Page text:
Boxing Ton Ups.
Boxing ton ups are traditionally performed as a conditioning exercise at the end of a boxing class or workout.
Ton ups are a series of ten bodyweight exercises, each performed for ten repetitions.
This adds up to a total of 100 reps – or a ‘ton’.
Each ton up should take 2-3 minutes to complete, so they are great for cardio and muscular endurance, and also mimic the approximate length of time a boxing round lasts.
Boxing ton ups are also great for weight loss, as the tough intensity and mix of upper/lower body exercises of ton ups put the body into an oxygen debt, leading to post-exercise fat burning.
Boxers use them to keep weight down and so can you!
Professional boxing trainer Jim McDonnell, who himself was one of the fittest and best conditioned boxers Britain has ever produced, uses ton ups with his boxers, building his foghters up to ten rounds of ton ups for a total of 1,000 reps.
You can start with three rounds of boxing ton ups, with two minutes rest between each round.
Aim to build up towards the ten round target, and over time cut the rest periods down to a minute (which is all the rest time a boxer gets between rounds).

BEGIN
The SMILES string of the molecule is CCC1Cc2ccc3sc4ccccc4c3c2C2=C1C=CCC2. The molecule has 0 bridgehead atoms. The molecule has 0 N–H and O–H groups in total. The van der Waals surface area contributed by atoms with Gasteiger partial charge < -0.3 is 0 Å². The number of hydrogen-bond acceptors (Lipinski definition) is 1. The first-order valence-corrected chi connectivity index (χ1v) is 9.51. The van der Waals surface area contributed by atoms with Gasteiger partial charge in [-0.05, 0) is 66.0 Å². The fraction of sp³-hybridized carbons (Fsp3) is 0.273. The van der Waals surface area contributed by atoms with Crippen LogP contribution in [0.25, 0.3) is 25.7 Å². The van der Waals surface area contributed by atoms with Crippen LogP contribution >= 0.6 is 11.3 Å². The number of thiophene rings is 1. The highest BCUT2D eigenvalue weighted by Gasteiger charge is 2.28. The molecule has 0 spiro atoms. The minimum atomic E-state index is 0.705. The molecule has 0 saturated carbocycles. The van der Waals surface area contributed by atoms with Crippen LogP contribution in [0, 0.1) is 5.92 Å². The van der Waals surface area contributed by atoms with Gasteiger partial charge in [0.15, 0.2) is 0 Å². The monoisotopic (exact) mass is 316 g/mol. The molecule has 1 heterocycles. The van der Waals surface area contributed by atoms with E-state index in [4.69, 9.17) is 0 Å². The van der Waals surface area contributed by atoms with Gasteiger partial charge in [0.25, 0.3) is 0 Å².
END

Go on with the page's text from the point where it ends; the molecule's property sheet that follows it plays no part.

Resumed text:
Don’t rest between exercises as you won’t get the chance to stop and rest in the boxing ring!
Try this ton up after your current boxing training or training runs – or as a stand alone workout.
Boxing Ton Up:
- Squats (with guard up)
- Alternate lunges
- Squat thrusts
- Press ups
- Back extensions (with hands under chin)
- Hindu press ups
- Sit ups
- Pike sit ups
- Elbow to opposite knee sit ups
This ton up works lower body, then upper body, then midsection, then uses burpees as a whole body ‘finisher’.
A boxer will experience bursts of intense activity and periods of less intense recovery during a round of boxing.
Even when ‘recovering’ a boxer will still be working fairly hard though, and this is reflected in some exercises being ‘tougher’ than others.
The squat thrusts and burpees are there to reflect the bursts of extreme activity that occur in boxing.
Having the burpees as the final exercise means that you finish the ton up as you aim to finish each round of boxing – up and on your feet!
The sequence of exercises will keep certain body parts under tension for multiple rounds, but also allows some alternation between lower and upper body to aid post exercise fat burning.
If you want to add more explosive power exercises to your ton up (to get yourself used to more bursts of extreme activity per round) then you can always substitute the press ups for clapping press ups, or the alternate lunges for jumping alternate lunges.
Good luck getting through your boxing ton up!
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